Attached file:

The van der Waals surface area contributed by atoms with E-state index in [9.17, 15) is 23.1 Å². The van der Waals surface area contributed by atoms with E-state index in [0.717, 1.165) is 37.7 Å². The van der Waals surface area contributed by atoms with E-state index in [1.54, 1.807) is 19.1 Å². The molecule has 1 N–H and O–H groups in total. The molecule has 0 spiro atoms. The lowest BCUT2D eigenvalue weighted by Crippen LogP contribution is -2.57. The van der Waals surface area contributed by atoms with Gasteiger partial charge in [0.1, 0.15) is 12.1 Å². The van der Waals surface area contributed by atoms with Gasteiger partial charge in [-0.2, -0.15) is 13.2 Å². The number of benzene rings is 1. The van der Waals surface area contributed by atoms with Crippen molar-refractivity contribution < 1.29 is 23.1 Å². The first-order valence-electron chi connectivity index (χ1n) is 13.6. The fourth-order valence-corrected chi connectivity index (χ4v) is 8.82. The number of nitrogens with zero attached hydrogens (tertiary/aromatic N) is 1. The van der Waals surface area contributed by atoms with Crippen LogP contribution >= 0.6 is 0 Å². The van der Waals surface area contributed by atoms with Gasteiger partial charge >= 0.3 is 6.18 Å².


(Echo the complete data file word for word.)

The van der Waals surface area contributed by atoms with E-state index in [9.17, 15) is 23.1 Å². The van der Waals surface area contributed by atoms with E-state index in [0.717, 1.165) is 37.7 Å². The van der Waals surface area contributed by atoms with E-state index in [1.54, 1.807) is 19.1 Å². The molecule has 1 N–H and O–H groups in total. The molecule has 0 spiro atoms. The lowest BCUT2D eigenvalue weighted by Crippen LogP contribution is -2.57. The van der Waals surface area contributed by atoms with Gasteiger partial charge in [0.1, 0.15) is 12.1 Å². The van der Waals surface area contributed by atoms with Gasteiger partial charge in [-0.2, -0.15) is 13.2 Å². The number of benzene rings is 1. The van der Waals surface area contributed by atoms with Crippen molar-refractivity contribution < 1.29 is 23.1 Å². The first-order valence-electron chi connectivity index (χ1n) is 13.6. The fourth-order valence-corrected chi connectivity index (χ4v) is 8.82. The number of nitrogens with zero attached hydrogens (tertiary/aromatic N) is 1. The van der Waals surface area contributed by atoms with Crippen LogP contribution >= 0.6 is 0 Å². The van der Waals surface area contributed by atoms with Gasteiger partial charge >= 0.3 is 6.18 Å².